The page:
Elections 2012: In Unusual Move, Mitt Romney Closes Israeli Fundraiser To Reporters

Romney’s campaign is barring reporters from a fundraiser at Jerusalem’s King David Hotel without explaining why.

What will Romney be saying that he doesn’t want Americans at home to hear? Secret plans for war with Iran? Disparaging comments about the president while overseas? Support for Bush era personnel and agendas the American public dislike? More racist comments from his advisers? Photo: Aslan Media/Flickr

U.S. presidential nominee Mitt Romney intends to raise campaign money in private while in Israel, so what he tells wealthy American supporters abroad will be kept quiet from voters at home, reports The Huff Post.

Some of the Republican candidate’s wealthiest U.S. supporters plan to attend Monday’s fundraiser, including casino mogul Sheldon Adelson, who’s donated millions to a group backing Romney and is a leading backer of Republican Jewish groups in the U.S.

Meanwhile, donors at the event were asked to contribute $50,000 or to raise $100,000. Romney advisers say the event is expected to raise more than $1 million.

According to Yahoo, Romney traveling press secretary Rick Gorka, asked to comment, simply said, “Closed press, closed press, closed press,” as he walked down the aisle of the candidate’s campaign plane during the flight from London to Tel Aviv.

Usually at U.S. events, Romney’s remarks to donors in communal spaces such as hotels are public.

For instanse, President Barack Obama allows reporters to hear his words at fundraisers. However, he generally bars them from listening to question-and-answer sessions with those in attendance. President Obama sometimes allows coverage of his remarks at events in private homes.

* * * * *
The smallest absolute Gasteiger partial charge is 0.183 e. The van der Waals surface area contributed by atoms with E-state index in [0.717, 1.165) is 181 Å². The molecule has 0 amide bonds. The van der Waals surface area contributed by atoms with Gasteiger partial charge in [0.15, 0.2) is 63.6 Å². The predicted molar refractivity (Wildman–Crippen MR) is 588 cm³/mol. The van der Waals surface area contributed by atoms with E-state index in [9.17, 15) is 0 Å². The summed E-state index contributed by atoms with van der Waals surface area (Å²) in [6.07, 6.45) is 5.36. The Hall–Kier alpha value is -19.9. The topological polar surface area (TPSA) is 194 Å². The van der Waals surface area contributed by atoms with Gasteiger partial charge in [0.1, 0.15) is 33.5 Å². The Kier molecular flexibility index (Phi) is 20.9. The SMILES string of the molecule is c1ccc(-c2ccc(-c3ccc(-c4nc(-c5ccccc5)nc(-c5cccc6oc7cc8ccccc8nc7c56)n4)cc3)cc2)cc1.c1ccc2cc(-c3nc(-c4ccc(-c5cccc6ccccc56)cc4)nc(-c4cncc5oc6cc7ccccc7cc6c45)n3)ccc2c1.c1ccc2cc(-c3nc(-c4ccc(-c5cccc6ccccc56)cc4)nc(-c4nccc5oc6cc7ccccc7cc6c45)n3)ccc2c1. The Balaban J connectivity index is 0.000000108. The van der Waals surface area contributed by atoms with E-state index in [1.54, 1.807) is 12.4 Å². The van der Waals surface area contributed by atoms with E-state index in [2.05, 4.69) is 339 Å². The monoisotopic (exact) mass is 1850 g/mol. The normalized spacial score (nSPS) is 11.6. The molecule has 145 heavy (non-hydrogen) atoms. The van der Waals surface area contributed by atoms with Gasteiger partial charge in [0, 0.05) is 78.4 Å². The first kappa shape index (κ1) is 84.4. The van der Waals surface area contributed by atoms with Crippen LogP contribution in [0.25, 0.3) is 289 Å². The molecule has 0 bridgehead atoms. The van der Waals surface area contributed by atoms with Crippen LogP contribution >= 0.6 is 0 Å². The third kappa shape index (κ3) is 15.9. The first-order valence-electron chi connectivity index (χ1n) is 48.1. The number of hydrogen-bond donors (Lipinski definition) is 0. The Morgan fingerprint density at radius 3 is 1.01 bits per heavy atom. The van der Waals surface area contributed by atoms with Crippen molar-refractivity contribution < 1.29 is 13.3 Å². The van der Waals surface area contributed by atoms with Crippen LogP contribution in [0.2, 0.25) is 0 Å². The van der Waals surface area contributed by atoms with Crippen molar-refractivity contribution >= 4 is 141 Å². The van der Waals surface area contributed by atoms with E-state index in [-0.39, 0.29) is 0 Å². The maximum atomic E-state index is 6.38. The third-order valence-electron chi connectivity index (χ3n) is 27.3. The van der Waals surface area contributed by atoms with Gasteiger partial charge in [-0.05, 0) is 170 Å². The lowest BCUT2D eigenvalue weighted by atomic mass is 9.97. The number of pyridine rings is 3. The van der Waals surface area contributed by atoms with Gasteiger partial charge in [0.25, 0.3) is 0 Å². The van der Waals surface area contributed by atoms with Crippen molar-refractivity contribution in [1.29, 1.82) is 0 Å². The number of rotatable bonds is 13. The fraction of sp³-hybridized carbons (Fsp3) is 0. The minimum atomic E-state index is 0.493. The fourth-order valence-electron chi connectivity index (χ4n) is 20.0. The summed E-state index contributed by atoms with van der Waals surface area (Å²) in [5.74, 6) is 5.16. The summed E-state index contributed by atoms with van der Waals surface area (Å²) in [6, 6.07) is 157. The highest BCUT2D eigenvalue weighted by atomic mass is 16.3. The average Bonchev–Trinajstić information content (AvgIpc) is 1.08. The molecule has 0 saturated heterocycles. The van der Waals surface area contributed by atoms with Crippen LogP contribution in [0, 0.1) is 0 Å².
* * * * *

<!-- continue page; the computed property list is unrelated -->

The Jerusalem fundraiser will be quite small, likely with about 50 attendees, giving Romney the chance to interact more personally than he does in many of the larger events.

Mitt Romney sometimes has given donors more policy specifics than he includes in his standard campaign speeches. For example, at a fundraiser this spring in Florida the candidate offered new details on how he might cut government and which deductions he might eliminate as part of his tax plan, which was overheard by reporters standing on a public sidewalk.

What is more, throughout his career and campaign, Romney has released information that the law demands, including the list of donors that the Federal Election Commission requires and financial disclosures that give a broad outline of up to $250 million in assets.

But, at the same time, Romney has repeatedly broken with the practice of presidential candidates in both parties in disclosing more.

Romney has refused to release the names of the fundraisers who tap friends and business networks to raise hundreds of thousands of dollars for his campaign, and has said he’ll release only two years’ worth of tax returns.

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